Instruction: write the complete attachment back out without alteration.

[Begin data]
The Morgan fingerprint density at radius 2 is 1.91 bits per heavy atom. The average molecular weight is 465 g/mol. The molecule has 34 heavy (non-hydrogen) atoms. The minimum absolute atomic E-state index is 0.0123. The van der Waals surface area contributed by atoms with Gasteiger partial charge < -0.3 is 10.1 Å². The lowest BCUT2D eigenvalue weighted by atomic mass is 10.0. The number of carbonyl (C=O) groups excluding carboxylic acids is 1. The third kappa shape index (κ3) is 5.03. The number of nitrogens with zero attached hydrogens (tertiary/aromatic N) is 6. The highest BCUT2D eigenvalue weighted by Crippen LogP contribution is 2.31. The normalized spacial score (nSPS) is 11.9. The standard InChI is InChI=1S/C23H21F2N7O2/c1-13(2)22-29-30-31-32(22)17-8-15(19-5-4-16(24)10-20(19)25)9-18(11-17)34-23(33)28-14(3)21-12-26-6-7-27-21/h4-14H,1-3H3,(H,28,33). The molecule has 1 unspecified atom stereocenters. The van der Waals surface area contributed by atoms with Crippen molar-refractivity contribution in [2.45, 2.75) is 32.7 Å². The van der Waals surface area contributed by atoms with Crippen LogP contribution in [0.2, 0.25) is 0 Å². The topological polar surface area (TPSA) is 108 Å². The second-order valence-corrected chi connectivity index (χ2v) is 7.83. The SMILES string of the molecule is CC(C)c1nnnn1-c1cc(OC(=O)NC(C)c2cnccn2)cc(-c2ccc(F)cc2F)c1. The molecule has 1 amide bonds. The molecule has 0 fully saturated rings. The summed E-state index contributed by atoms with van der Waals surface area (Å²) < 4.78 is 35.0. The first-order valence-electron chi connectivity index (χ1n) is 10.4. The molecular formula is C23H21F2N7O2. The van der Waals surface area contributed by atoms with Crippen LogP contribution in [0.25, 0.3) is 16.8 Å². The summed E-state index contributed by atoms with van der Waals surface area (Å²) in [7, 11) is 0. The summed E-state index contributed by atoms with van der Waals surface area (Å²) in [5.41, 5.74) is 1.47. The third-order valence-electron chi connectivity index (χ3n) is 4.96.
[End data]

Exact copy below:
The Morgan fingerprint density at radius 2 is 1.91 bits per heavy atom. The average molecular weight is 465 g/mol. The molecule has 34 heavy (non-hydrogen) atoms. The minimum absolute atomic E-state index is 0.0123. The van der Waals surface area contributed by atoms with Gasteiger partial charge < -0.3 is 10.1 Å². The lowest BCUT2D eigenvalue weighted by atomic mass is 10.0. The number of carbonyl (C=O) groups excluding carboxylic acids is 1. The third kappa shape index (κ3) is 5.03. The number of nitrogens with zero attached hydrogens (tertiary/aromatic N) is 6. The highest BCUT2D eigenvalue weighted by Crippen LogP contribution is 2.31. The normalized spacial score (nSPS) is 11.9. The standard InChI is InChI=1S/C23H21F2N7O2/c1-13(2)22-29-30-31-32(22)17-8-15(19-5-4-16(24)10-20(19)25)9-18(11-17)34-23(33)28-14(3)21-12-26-6-7-27-21/h4-14H,1-3H3,(H,28,33). The molecule has 1 unspecified atom stereocenters. The van der Waals surface area contributed by atoms with Crippen molar-refractivity contribution in [2.45, 2.75) is 32.7 Å². The van der Waals surface area contributed by atoms with Crippen LogP contribution in [0.2, 0.25) is 0 Å². The topological polar surface area (TPSA) is 108 Å². The second-order valence-corrected chi connectivity index (χ2v) is 7.83. The SMILES string of the molecule is CC(C)c1nnnn1-c1cc(OC(=O)NC(C)c2cnccn2)cc(-c2ccc(F)cc2F)c1. The molecule has 1 amide bonds. The molecule has 0 fully saturated rings. The summed E-state index contributed by atoms with van der Waals surface area (Å²) < 4.78 is 35.0. The first-order valence-electron chi connectivity index (χ1n) is 10.4. The molecular formula is C23H21F2N7O2. The van der Waals surface area contributed by atoms with Crippen LogP contribution in [0.25, 0.3) is 16.8 Å². The summed E-state index contributed by atoms with van der Waals surface area (Å²) in [7, 11) is 0. The summed E-state index contributed by atoms with van der Waals surface area (Å²) in [5.41, 5.74) is 1.47. The third-order valence-electron chi connectivity index (χ3n) is 4.96.